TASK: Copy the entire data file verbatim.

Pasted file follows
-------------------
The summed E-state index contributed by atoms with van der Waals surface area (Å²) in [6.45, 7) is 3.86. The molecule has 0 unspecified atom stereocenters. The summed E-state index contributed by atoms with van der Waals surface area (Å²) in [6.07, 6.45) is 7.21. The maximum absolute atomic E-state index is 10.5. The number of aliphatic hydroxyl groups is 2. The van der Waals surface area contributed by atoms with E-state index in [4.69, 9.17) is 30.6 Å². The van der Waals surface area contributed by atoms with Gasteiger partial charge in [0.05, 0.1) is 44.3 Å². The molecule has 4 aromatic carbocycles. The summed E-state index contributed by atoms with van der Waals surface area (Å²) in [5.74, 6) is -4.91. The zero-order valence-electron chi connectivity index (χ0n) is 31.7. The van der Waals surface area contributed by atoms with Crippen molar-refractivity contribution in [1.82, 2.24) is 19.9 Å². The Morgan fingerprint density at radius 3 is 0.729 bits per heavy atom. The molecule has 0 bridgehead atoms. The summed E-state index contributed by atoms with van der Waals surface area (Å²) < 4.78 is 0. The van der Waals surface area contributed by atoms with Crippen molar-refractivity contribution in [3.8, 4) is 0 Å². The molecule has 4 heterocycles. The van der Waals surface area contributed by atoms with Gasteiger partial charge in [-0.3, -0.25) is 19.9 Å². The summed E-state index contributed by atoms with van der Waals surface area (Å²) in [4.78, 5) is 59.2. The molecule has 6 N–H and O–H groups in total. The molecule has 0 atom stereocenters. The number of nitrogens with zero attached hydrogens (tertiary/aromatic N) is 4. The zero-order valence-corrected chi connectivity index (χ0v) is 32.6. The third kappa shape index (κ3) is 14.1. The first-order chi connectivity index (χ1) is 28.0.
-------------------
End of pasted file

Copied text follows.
The summed E-state index contributed by atoms with van der Waals surface area (Å²) in [6.45, 7) is 3.86. The molecule has 0 unspecified atom stereocenters. The summed E-state index contributed by atoms with van der Waals surface area (Å²) in [6.07, 6.45) is 7.21. The maximum absolute atomic E-state index is 10.5. The number of aliphatic hydroxyl groups is 2. The van der Waals surface area contributed by atoms with E-state index in [4.69, 9.17) is 30.6 Å². The van der Waals surface area contributed by atoms with Gasteiger partial charge in [0.05, 0.1) is 44.3 Å². The molecule has 4 aromatic carbocycles. The summed E-state index contributed by atoms with van der Waals surface area (Å²) in [5.74, 6) is -4.91. The zero-order valence-electron chi connectivity index (χ0n) is 31.7. The van der Waals surface area contributed by atoms with Crippen molar-refractivity contribution in [1.82, 2.24) is 19.9 Å². The Morgan fingerprint density at radius 3 is 0.729 bits per heavy atom. The molecule has 0 bridgehead atoms. The summed E-state index contributed by atoms with van der Waals surface area (Å²) < 4.78 is 0. The van der Waals surface area contributed by atoms with Crippen molar-refractivity contribution in [3.8, 4) is 0 Å². The molecule has 4 heterocycles. The van der Waals surface area contributed by atoms with Gasteiger partial charge in [-0.3, -0.25) is 19.9 Å². The summed E-state index contributed by atoms with van der Waals surface area (Å²) in [4.78, 5) is 59.2. The molecule has 6 N–H and O–H groups in total. The molecule has 0 atom stereocenters. The number of nitrogens with zero attached hydrogens (tertiary/aromatic N) is 4. The zero-order valence-corrected chi connectivity index (χ0v) is 32.6. The third kappa shape index (κ3) is 14.1. The first-order chi connectivity index (χ1) is 28.0.